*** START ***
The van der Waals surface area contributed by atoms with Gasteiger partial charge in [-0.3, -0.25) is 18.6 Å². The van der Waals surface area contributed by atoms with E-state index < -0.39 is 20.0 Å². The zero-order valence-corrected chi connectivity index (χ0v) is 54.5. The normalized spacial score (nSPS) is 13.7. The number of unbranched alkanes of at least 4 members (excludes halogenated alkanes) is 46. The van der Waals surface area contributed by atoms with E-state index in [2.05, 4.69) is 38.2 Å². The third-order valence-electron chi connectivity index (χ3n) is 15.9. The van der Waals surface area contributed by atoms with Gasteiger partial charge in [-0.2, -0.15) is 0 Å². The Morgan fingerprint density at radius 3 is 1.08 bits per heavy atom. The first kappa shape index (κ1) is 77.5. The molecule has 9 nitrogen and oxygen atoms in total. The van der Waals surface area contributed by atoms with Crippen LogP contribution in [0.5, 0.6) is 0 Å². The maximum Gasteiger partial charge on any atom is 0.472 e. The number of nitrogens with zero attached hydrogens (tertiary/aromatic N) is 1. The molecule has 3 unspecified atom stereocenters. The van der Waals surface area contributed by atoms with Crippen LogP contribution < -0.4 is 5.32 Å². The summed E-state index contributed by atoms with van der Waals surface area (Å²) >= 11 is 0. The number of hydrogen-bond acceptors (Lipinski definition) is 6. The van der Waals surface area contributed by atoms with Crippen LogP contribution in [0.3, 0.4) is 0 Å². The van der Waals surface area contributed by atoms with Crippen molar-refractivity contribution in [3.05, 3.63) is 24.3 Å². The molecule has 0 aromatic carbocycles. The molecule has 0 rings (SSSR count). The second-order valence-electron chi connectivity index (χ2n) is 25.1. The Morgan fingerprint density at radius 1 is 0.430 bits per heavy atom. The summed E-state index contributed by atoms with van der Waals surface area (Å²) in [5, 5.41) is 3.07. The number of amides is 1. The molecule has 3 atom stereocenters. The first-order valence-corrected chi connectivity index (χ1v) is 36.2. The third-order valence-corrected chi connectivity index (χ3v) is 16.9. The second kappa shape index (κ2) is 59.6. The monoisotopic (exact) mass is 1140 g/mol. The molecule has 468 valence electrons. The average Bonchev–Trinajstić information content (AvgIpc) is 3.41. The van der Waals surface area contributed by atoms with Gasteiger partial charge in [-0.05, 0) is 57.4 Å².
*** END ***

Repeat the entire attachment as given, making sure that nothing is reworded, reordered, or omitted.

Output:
The van der Waals surface area contributed by atoms with Gasteiger partial charge in [-0.3, -0.25) is 18.6 Å². The van der Waals surface area contributed by atoms with E-state index < -0.39 is 20.0 Å². The zero-order valence-corrected chi connectivity index (χ0v) is 54.5. The normalized spacial score (nSPS) is 13.7. The number of unbranched alkanes of at least 4 members (excludes halogenated alkanes) is 46. The van der Waals surface area contributed by atoms with E-state index in [2.05, 4.69) is 38.2 Å². The third-order valence-electron chi connectivity index (χ3n) is 15.9. The van der Waals surface area contributed by atoms with Gasteiger partial charge in [-0.2, -0.15) is 0 Å². The Morgan fingerprint density at radius 3 is 1.08 bits per heavy atom. The first kappa shape index (κ1) is 77.5. The molecule has 9 nitrogen and oxygen atoms in total. The van der Waals surface area contributed by atoms with Crippen LogP contribution in [0.5, 0.6) is 0 Å². The maximum Gasteiger partial charge on any atom is 0.472 e. The number of nitrogens with zero attached hydrogens (tertiary/aromatic N) is 1. The molecule has 3 unspecified atom stereocenters. The van der Waals surface area contributed by atoms with Crippen LogP contribution < -0.4 is 5.32 Å². The summed E-state index contributed by atoms with van der Waals surface area (Å²) >= 11 is 0. The number of hydrogen-bond acceptors (Lipinski definition) is 6. The van der Waals surface area contributed by atoms with Crippen LogP contribution in [0.3, 0.4) is 0 Å². The van der Waals surface area contributed by atoms with Crippen molar-refractivity contribution in [3.05, 3.63) is 24.3 Å². The molecule has 0 aromatic carbocycles. The molecule has 0 rings (SSSR count). The second-order valence-electron chi connectivity index (χ2n) is 25.1. The Morgan fingerprint density at radius 1 is 0.430 bits per heavy atom. The summed E-state index contributed by atoms with van der Waals surface area (Å²) in [5, 5.41) is 3.07. The number of amides is 1. The molecule has 3 atom stereocenters. The first-order valence-corrected chi connectivity index (χ1v) is 36.2. The third-order valence-corrected chi connectivity index (χ3v) is 16.9. The second kappa shape index (κ2) is 59.6. The monoisotopic (exact) mass is 1140 g/mol. The molecule has 468 valence electrons. The average Bonchev–Trinajstić information content (AvgIpc) is 3.41. The van der Waals surface area contributed by atoms with Gasteiger partial charge in [-0.05, 0) is 57.4 Å².